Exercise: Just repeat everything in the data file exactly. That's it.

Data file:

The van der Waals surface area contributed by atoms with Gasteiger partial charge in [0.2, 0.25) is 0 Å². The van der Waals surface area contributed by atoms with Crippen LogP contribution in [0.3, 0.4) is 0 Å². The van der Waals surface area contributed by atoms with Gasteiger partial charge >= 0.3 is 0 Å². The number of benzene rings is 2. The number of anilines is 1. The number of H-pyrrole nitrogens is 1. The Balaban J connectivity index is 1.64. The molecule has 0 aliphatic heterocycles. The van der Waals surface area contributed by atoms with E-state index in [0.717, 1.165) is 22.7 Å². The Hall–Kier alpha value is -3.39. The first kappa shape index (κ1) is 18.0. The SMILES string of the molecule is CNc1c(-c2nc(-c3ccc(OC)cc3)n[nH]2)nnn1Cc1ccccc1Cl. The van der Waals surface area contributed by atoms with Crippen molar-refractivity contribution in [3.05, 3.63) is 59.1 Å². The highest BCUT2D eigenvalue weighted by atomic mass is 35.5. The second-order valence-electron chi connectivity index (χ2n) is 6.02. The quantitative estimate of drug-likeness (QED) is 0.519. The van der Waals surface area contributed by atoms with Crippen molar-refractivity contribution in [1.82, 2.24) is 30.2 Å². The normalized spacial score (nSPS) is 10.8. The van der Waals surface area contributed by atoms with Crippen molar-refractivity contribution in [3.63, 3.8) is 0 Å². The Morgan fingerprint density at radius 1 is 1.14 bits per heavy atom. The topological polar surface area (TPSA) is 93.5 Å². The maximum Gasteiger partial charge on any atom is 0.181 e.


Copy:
The van der Waals surface area contributed by atoms with Gasteiger partial charge in [0.2, 0.25) is 0 Å². The van der Waals surface area contributed by atoms with Crippen LogP contribution in [0.3, 0.4) is 0 Å². The van der Waals surface area contributed by atoms with Gasteiger partial charge >= 0.3 is 0 Å². The number of benzene rings is 2. The number of anilines is 1. The number of H-pyrrole nitrogens is 1. The Balaban J connectivity index is 1.64. The molecule has 0 aliphatic heterocycles. The van der Waals surface area contributed by atoms with E-state index in [0.717, 1.165) is 22.7 Å². The Hall–Kier alpha value is -3.39. The first kappa shape index (κ1) is 18.0. The SMILES string of the molecule is CNc1c(-c2nc(-c3ccc(OC)cc3)n[nH]2)nnn1Cc1ccccc1Cl. The van der Waals surface area contributed by atoms with Crippen molar-refractivity contribution in [3.05, 3.63) is 59.1 Å². The highest BCUT2D eigenvalue weighted by atomic mass is 35.5. The second-order valence-electron chi connectivity index (χ2n) is 6.02. The quantitative estimate of drug-likeness (QED) is 0.519. The van der Waals surface area contributed by atoms with Crippen molar-refractivity contribution in [1.82, 2.24) is 30.2 Å². The normalized spacial score (nSPS) is 10.8. The van der Waals surface area contributed by atoms with Crippen molar-refractivity contribution in [3.63, 3.8) is 0 Å². The Morgan fingerprint density at radius 1 is 1.14 bits per heavy atom. The topological polar surface area (TPSA) is 93.5 Å². The maximum Gasteiger partial charge on any atom is 0.181 e.